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Gorefest: An Extreme Horror Anthology Edited by K Trap Jones [Review]

The third anthology from The Evil Cookie Publishing (following the alcohol-infused extreme horror of ‘Brewtality’ and the Splatterpunk anthology ‘Bludgeon Tools’) skips the linking theme for this entry and delivers an eclectic mix of shorts with the emphasis on the gore. Collecting fifteen stories from some of hardcore horrors biggest names, readers can expect tales of;

  • A family hunting expedition where the hunters find the tables turned and a trip into the wilderness becomes a gruelling fight for survival
  • Two social media influencers whose latest live stream guest may well be their most popular (and messy) yet
  • A man with a fetish so extreme, that finding his ideal partner may be the death of him
  • Revenge, Romance and Russian Roulette, as a violent accident leads to blood-soaked retribution
  • A lot monitor at a local mall who takes his job a little too seriously, leaving a trail of bodies in his wake
  • A Grandfather and his grandson who really know how to hold a grudge
the Gorefest Book Cover

Editor K. Trap Jones never disappoints with his anthologies and Gorefest is no exception. The name of the game here is blood-drenched fun, each author trying to deliver the most grotesque, crazy and appalling stories they can amongst a sea of the best writers the genre has to offer. There isn’t a single story here that doesn’t work and the fact that there is no theme to this one gives the writers free rein to let their imaginations run wild, and it shows in the results.

The closest the book gets to a ‘serious’ story is Wrath James Whites poem, ‘Bloodsoaked Savior’, which tackles a grieving man’s anguish over the loss of a loved one to Covid-19. If that sounds melancholy and downbeat, it is. Sort of. It is also a Wrath James White piece, so it takes its socially relevant premise and wraps it in his trademark extreme horror, delivering one of the more grounded and gruesome stories in the anthology.

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Any story could well be anybody’s personal pick for the favourite of the collection. The beauty of Jone’s anthologies is that they are so relentlessly fun and over the top that every short is enjoyable and entertaining, making them the most cohesive and consistent horror anthologies out there. I would single out Patrick C. Harrison III’s ‘Don’t Go There’, a darkly funny story of a parking lot security guard gleefully doling out extreme punishments for customers minor infractions, and Jay Wilburn’s ‘Winner Digs the Grave’, which is basically an extended fight scene with Mad Max vibes, and one of the most unique stories of the bunch. My favourite, however, was the closing story by the editor himself. ‘Grudge Pipes’ is a weirdly heart-warming story of a grandfather bonding with his grandson over a shared hobby. What that hobby turns out to be isn’t something I’ll spoil here, but it is memorable, disgusting and hilarious. A special shout-out must also go to Donnie Goodman, whose story ‘Influencers’ genuinely made me nauseous.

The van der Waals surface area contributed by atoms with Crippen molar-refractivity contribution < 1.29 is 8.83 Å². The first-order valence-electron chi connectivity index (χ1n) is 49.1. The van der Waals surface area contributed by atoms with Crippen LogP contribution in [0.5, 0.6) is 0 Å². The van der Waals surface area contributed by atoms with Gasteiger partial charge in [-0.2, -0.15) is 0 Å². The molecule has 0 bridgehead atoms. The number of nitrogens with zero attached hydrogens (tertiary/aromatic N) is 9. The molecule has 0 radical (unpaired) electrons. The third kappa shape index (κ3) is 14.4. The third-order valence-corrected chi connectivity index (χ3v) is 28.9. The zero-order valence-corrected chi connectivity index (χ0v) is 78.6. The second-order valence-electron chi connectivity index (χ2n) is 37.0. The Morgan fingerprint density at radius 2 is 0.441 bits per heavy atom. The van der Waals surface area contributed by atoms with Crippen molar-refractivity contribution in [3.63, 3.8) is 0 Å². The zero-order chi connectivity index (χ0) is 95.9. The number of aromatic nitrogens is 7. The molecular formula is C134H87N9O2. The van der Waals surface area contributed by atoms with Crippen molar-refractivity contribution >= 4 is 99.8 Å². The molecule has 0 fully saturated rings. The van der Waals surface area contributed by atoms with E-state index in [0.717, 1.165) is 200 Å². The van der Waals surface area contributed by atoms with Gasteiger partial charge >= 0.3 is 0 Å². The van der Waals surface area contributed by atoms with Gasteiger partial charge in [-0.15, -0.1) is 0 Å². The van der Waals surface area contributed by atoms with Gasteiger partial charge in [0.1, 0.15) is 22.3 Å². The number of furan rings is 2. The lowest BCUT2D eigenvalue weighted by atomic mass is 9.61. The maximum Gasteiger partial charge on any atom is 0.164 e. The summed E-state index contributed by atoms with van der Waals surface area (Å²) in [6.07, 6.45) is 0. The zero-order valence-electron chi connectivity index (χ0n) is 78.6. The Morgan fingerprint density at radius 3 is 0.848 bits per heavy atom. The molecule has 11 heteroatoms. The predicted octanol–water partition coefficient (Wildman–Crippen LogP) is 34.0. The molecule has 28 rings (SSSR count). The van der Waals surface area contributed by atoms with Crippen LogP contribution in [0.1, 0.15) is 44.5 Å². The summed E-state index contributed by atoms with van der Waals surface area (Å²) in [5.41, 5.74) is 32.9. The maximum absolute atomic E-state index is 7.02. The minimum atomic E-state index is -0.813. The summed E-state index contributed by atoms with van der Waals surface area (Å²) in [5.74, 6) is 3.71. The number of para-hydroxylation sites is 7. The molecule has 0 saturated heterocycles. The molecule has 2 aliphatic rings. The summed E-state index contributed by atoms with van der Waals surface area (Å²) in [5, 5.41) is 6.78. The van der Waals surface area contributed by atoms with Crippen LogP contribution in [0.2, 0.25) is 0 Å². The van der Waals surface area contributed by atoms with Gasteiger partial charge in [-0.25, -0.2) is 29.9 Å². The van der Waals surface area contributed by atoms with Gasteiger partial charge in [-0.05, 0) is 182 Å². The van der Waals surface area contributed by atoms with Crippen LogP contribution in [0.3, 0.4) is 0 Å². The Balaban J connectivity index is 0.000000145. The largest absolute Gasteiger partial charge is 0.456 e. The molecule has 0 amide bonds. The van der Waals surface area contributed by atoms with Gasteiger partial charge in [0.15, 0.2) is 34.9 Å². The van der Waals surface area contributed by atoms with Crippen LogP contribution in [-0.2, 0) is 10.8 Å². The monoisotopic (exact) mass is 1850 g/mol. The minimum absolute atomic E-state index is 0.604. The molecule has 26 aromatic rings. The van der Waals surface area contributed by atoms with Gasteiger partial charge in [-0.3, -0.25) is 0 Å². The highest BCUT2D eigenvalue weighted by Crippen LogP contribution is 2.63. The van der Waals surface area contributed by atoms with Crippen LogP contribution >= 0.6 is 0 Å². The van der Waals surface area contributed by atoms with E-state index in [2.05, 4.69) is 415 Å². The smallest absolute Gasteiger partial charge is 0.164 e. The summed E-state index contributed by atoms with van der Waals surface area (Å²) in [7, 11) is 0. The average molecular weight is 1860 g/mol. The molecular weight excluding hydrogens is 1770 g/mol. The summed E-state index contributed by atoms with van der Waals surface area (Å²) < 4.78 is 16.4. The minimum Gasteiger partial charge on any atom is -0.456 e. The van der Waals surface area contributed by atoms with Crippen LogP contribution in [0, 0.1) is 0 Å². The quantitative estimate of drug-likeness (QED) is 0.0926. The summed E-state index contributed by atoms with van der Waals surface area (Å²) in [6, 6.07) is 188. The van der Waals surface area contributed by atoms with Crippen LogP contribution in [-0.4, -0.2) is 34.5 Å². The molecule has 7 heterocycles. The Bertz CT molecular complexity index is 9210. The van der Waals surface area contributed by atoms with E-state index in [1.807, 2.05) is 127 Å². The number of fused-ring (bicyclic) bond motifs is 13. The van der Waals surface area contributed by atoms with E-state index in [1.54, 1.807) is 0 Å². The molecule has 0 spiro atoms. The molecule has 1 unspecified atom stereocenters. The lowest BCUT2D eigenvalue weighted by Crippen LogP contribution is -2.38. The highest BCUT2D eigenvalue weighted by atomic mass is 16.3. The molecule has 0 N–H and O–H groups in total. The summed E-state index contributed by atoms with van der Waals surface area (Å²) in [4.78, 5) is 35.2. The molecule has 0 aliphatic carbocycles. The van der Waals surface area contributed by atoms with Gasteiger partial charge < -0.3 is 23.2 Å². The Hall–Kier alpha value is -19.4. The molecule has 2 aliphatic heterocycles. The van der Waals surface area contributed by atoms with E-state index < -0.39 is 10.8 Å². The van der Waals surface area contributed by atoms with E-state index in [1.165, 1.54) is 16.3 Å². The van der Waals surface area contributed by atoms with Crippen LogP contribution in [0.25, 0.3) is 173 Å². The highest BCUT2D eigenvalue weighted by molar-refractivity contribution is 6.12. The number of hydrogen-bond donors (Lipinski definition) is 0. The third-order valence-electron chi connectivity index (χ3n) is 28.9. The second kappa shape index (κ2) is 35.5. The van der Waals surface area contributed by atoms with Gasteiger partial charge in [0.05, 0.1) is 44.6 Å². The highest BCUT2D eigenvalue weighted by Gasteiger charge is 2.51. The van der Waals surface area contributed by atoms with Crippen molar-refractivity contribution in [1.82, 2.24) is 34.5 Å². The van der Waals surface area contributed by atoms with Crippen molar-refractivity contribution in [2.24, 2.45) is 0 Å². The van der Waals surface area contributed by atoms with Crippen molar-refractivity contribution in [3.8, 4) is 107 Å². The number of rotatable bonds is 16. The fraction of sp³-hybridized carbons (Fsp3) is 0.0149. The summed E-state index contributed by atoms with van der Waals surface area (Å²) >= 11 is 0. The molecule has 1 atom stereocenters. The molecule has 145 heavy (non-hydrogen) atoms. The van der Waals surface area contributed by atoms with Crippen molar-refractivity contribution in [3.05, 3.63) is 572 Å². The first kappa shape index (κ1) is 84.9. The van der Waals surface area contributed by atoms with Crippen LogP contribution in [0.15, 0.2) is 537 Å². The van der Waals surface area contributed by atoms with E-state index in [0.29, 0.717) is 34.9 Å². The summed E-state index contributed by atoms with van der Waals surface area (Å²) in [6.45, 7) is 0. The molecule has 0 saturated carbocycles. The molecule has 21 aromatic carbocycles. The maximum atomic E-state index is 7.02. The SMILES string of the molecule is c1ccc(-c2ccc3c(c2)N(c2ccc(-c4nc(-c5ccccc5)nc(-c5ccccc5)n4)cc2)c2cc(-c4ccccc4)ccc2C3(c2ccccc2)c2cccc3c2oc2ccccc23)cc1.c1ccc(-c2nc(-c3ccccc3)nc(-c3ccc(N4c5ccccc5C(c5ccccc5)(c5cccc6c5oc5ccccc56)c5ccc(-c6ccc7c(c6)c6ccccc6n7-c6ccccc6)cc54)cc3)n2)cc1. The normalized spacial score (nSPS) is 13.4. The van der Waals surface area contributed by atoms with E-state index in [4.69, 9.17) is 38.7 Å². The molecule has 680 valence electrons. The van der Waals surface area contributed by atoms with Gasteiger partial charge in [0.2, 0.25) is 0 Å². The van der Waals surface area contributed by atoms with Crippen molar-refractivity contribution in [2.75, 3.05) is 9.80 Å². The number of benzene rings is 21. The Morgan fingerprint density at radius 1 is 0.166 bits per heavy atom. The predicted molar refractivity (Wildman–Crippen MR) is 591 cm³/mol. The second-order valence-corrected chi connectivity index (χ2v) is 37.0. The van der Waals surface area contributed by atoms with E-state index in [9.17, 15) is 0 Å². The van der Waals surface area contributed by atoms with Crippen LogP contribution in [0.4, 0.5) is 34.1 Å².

Extreme horror fans not familiar with The Evil Cookie Publishing’s line of anthologies are missing out. Three books in and they never fail to deliver pure guilty entertainment on every page. If you’ve read K. Trap Jone’s anthologies before, you’re in safe hands with ‘Gorefest’, which is every bit as good as you’d expect it to be. If this is your first time, and you have a strong stomach, then you’re in for a treat.

Richard Martin

Richard Martin

Reviewer

Richard Martin started reading horror books at a young age, starting with R L Stine’s ‘Goosebumps’ and ‘Point Horror’ series. He traumatized himself at the age of twelve when he read Stephen King’s ‘IT’, and never looked back. He is currently based in the UK, where he lives with his partner and an inappropriate amount of books. 

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